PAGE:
Child soldiers continue to be regular participants in modern conflicts in many different parts of the world. This dissertation addresses several interrelated questions about child soldiering employing large-N statistical analyses, process-tracing, and in-depth interviews. First, it asks how foreign state support and the characteristics of these donors influence rebels' recruitment of child soldiers. An important finding is that rebels supported by democratic states are less likely to employ child soldiers. It then investigates the factors and conditions that lead some groups to diversify their demographics in the types of recruits and others to not. Specifically, it considers why a rebel group would recruit children, but refrain from recruiting women. It examines theoretical arguments that contend group ideology, desires for patriarchal preservation, societal gender inequalities, and the location/type of rebellion (rural vs. urban) can each significantly contribute to groups' recruitment behavior. Third, it considers a question that speaks directly to the first two questions. What factors lead to the initial recruitment of children and how conflict conditions may impact the dynamics of rebel recruitment over time? An in-depth analysis of the Kurdistan Worker's Party (PKK) and the employment of a unique dataset on deceased Kurdish militants allows for an exploration of the temporal variation in the group's recruitment patterns over four decades. It illustrates that inter-rebel rivalries, conflict intensity, and the evolution of human rights norms shape rebels' recruitment behavior. The final section reorients the focus of the dissertation from rebel child soldiering to government child soldiering. It surveys the conditions under which the United States holds foreign governments accountable for their child soldiering practices through the restriction of certain forms of security assistance. In depth analyses of four norm-violating states and interviews with policy experts show that the strategic importance of a state and the systemic nature of child recruitment are strong predictors of when security assistance waivers will be granted. Together, this dissertation advances scholarly understanding of the causes, dynamics, and implications of child soldiering.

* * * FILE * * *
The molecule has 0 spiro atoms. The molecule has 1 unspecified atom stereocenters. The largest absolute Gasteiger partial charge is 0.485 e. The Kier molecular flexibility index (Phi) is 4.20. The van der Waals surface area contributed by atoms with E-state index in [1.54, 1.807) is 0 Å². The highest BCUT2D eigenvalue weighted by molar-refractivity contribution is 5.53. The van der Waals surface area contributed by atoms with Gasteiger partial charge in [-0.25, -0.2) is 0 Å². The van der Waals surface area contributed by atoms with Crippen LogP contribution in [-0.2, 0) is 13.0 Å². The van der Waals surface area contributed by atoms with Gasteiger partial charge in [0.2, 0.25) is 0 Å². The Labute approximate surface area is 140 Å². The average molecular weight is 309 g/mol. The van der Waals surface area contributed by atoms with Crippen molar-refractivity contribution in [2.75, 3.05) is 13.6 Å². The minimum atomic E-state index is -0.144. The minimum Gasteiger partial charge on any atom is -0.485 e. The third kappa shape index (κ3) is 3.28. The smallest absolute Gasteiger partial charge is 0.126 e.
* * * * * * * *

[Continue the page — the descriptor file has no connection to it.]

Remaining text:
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Graduation Date





Tezcur, Gunes Murat


Doctor of Philosophy (Ph.D.)


College of Sciences


Politics, Security, and International Affairs

Degree Program

Security Studies









Release Date

August 2019

Length of Campus-only Access


Access Status

Doctoral Dissertation (Open Access)